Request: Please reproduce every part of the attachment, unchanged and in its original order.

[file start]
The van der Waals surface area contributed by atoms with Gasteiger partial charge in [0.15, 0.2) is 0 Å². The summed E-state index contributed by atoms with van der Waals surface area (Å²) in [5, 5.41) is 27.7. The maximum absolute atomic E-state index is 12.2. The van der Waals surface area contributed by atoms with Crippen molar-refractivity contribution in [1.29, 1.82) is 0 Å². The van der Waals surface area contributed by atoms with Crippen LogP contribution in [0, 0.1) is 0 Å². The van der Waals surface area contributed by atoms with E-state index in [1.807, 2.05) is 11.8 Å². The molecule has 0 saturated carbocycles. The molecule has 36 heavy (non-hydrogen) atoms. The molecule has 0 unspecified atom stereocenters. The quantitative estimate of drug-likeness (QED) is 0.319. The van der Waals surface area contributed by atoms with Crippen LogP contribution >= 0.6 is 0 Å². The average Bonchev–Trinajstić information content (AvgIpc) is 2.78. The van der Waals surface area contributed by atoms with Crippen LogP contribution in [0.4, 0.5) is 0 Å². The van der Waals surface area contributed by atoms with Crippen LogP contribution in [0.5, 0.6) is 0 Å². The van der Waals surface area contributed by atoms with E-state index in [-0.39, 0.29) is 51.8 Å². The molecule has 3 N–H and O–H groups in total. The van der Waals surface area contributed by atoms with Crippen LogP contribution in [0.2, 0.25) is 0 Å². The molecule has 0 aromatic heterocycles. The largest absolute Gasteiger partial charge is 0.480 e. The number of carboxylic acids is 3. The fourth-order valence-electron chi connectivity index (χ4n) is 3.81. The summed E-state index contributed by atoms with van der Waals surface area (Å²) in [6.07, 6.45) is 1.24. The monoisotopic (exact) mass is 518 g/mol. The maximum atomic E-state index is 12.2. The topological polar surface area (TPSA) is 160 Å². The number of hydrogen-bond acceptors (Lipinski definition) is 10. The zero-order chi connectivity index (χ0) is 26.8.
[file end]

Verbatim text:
The van der Waals surface area contributed by atoms with Gasteiger partial charge in [0.15, 0.2) is 0 Å². The summed E-state index contributed by atoms with van der Waals surface area (Å²) in [5, 5.41) is 27.7. The maximum absolute atomic E-state index is 12.2. The van der Waals surface area contributed by atoms with Crippen molar-refractivity contribution in [1.29, 1.82) is 0 Å². The van der Waals surface area contributed by atoms with Crippen LogP contribution in [0, 0.1) is 0 Å². The van der Waals surface area contributed by atoms with E-state index in [1.807, 2.05) is 11.8 Å². The molecule has 0 saturated carbocycles. The molecule has 36 heavy (non-hydrogen) atoms. The molecule has 0 unspecified atom stereocenters. The quantitative estimate of drug-likeness (QED) is 0.319. The van der Waals surface area contributed by atoms with Crippen LogP contribution >= 0.6 is 0 Å². The average Bonchev–Trinajstić information content (AvgIpc) is 2.78. The van der Waals surface area contributed by atoms with Crippen LogP contribution in [0.4, 0.5) is 0 Å². The van der Waals surface area contributed by atoms with Crippen LogP contribution in [0.5, 0.6) is 0 Å². The van der Waals surface area contributed by atoms with E-state index in [-0.39, 0.29) is 51.8 Å². The molecule has 3 N–H and O–H groups in total. The van der Waals surface area contributed by atoms with Crippen LogP contribution in [0.2, 0.25) is 0 Å². The molecule has 0 aromatic heterocycles. The largest absolute Gasteiger partial charge is 0.480 e. The number of carboxylic acids is 3. The fourth-order valence-electron chi connectivity index (χ4n) is 3.81. The summed E-state index contributed by atoms with van der Waals surface area (Å²) in [6.07, 6.45) is 1.24. The monoisotopic (exact) mass is 518 g/mol. The maximum atomic E-state index is 12.2. The topological polar surface area (TPSA) is 160 Å². The number of hydrogen-bond acceptors (Lipinski definition) is 10. The zero-order chi connectivity index (χ0) is 26.8.